According to Nasa, in the summer of 2007, sea ice was roughly 39% below the summer average for 1979-2000, a loss of area equal to nearly five United Kingdoms. Many scientists now believe the Arctic will be completely ice free in the summertime between 2011 and 2015, some 80 years ahead of what scientists had predicted just a few years ago.
As local governments begin to take stock of their emissions and choose targets to reduce them, they will have to make decisions about how seriosuly they will take the issue. Setting targets that are too weak or too far into the future could yield disastrous consequences – rising seas, severe droughts, and hurricanes and huge populations of displaced people – “climate refugees.”
Many scientists, climate experts, and progressive national governments are now saying that 350 parts per million is the safe upper limit for global CO2 in our atmosphere. Accelerating arctic warming and other early climate impacts have led many scientists to conclude that we have already exceeded a safe level of CO2 at our current 390ppm. Failing to reduce emissions to 350ppm could mean irreversible impacts such as the melting of the Greenland ice sheet and major methane releases from increased permafrost melt.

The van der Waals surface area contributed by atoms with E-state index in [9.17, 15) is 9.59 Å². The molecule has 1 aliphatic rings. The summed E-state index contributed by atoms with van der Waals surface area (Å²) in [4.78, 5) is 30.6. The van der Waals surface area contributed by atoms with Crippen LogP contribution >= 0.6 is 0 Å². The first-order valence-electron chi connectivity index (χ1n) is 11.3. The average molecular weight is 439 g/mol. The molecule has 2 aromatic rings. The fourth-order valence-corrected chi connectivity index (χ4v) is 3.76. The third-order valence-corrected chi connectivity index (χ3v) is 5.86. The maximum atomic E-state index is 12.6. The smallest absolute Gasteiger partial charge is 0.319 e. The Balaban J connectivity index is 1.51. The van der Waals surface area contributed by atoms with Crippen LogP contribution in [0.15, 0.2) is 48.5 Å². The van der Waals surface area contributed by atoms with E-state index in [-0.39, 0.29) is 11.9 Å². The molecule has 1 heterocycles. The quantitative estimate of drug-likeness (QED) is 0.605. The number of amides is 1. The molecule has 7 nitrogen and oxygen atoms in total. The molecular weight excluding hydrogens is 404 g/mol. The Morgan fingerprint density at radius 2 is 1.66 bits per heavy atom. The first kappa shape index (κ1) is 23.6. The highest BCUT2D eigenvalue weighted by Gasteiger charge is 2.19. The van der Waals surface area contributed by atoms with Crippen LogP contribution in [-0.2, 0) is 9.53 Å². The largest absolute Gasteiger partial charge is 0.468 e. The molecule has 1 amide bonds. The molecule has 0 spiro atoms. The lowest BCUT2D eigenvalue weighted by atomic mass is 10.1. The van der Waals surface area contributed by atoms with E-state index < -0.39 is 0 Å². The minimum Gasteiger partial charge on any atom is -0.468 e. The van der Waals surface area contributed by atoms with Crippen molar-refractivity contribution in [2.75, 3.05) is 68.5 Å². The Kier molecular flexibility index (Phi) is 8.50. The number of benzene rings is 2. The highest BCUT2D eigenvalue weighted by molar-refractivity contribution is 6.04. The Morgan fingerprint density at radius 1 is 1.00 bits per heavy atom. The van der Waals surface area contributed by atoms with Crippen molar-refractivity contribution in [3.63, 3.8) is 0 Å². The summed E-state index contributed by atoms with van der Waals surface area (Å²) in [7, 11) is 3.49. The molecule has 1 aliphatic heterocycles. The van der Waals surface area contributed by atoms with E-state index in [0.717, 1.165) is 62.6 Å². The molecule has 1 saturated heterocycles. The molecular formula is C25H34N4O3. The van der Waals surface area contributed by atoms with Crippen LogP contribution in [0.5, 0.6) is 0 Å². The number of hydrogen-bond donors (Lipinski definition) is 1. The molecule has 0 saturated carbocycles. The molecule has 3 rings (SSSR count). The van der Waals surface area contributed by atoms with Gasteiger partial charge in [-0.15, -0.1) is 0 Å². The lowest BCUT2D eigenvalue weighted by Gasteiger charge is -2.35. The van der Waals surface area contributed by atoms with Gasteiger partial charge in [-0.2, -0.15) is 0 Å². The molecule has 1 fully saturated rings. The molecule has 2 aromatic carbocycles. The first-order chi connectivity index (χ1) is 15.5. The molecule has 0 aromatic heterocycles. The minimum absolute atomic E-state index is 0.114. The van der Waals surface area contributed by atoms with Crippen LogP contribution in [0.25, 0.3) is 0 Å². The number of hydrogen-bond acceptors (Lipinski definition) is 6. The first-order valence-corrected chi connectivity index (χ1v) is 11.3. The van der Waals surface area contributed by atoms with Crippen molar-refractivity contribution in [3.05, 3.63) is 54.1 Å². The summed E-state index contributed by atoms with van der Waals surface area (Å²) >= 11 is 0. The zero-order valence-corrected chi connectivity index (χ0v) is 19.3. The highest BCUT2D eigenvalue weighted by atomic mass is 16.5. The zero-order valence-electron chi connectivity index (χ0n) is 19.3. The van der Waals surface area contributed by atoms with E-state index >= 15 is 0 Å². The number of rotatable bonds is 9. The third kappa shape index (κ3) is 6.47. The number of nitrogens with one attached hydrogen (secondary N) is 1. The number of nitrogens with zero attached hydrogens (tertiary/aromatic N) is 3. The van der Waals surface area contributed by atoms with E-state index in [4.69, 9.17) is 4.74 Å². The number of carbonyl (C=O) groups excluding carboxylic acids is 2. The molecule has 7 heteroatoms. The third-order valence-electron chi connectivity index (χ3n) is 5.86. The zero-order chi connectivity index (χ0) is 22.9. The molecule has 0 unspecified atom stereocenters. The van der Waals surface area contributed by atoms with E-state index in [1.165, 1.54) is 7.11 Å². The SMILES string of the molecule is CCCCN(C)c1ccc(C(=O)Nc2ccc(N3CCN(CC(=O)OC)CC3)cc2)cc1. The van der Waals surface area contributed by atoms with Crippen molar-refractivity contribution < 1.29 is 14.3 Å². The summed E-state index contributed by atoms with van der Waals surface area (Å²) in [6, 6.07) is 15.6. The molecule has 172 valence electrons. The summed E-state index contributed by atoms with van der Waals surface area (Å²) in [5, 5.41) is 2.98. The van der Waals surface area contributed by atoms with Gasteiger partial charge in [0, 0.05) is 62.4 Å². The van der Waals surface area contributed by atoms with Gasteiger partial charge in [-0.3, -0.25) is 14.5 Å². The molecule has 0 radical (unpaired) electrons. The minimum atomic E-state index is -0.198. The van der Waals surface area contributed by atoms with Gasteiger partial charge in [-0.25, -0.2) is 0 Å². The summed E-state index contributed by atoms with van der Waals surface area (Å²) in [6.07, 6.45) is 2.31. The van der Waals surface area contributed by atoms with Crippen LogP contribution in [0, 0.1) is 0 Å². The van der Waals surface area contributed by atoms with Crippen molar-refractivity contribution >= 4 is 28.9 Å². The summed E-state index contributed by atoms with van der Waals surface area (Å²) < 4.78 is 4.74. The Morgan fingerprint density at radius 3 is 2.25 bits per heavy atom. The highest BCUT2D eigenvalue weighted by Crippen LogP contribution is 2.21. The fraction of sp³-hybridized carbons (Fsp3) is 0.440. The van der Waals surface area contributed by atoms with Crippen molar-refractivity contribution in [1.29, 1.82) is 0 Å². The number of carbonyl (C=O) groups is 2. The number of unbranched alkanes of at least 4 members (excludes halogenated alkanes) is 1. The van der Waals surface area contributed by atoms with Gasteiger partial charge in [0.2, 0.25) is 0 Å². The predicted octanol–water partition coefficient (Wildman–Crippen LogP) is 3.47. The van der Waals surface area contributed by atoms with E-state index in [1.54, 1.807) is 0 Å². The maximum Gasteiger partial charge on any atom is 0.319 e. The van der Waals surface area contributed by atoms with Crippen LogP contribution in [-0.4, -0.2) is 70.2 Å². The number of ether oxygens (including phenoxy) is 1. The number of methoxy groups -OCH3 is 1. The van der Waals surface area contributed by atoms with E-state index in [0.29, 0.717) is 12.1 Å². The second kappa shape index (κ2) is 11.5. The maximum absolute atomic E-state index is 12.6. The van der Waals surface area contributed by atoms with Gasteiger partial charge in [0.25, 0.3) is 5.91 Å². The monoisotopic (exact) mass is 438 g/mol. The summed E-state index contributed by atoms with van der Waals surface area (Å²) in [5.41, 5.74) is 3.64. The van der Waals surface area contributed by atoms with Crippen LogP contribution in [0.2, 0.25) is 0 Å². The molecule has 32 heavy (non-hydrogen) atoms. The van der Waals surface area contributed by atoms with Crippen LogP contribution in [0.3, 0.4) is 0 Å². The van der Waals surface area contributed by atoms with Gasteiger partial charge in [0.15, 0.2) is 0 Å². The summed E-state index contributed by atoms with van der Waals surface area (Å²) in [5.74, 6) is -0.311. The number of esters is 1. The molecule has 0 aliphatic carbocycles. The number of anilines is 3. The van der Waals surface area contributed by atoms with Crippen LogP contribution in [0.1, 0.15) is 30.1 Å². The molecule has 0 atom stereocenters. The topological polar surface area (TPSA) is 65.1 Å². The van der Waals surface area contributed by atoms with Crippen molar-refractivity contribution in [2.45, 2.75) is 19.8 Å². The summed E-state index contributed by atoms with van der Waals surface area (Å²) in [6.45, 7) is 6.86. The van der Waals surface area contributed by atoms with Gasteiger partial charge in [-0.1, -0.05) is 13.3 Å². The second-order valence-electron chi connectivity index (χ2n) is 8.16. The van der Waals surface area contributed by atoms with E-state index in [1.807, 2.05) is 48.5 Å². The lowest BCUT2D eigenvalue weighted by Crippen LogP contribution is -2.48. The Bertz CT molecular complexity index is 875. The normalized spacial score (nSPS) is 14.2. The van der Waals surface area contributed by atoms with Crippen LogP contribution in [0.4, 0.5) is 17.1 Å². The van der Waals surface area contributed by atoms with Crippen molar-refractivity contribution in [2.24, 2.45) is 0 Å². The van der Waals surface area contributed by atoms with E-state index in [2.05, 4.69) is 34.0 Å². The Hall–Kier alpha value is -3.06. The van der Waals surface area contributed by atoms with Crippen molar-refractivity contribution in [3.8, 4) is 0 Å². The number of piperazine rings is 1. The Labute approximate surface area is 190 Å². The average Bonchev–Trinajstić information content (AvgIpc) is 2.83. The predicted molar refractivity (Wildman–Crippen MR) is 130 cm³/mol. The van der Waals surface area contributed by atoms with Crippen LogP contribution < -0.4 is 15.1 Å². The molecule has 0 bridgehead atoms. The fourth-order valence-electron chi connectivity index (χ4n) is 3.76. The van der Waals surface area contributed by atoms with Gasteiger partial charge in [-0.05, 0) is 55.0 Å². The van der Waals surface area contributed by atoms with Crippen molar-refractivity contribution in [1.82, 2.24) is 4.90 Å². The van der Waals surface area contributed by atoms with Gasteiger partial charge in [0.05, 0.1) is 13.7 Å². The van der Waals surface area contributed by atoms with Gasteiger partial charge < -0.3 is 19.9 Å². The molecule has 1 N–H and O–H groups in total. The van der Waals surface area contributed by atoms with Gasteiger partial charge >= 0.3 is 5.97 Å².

There is general consensus in the scientific community that an 80% reduction in emissions by the year 2050 will mean a stable climate. This means not only that we must stop burning fossil fuels at the current rate, but that we must find a way to pull some of the existing carbon we have already burned out of the atmosphere.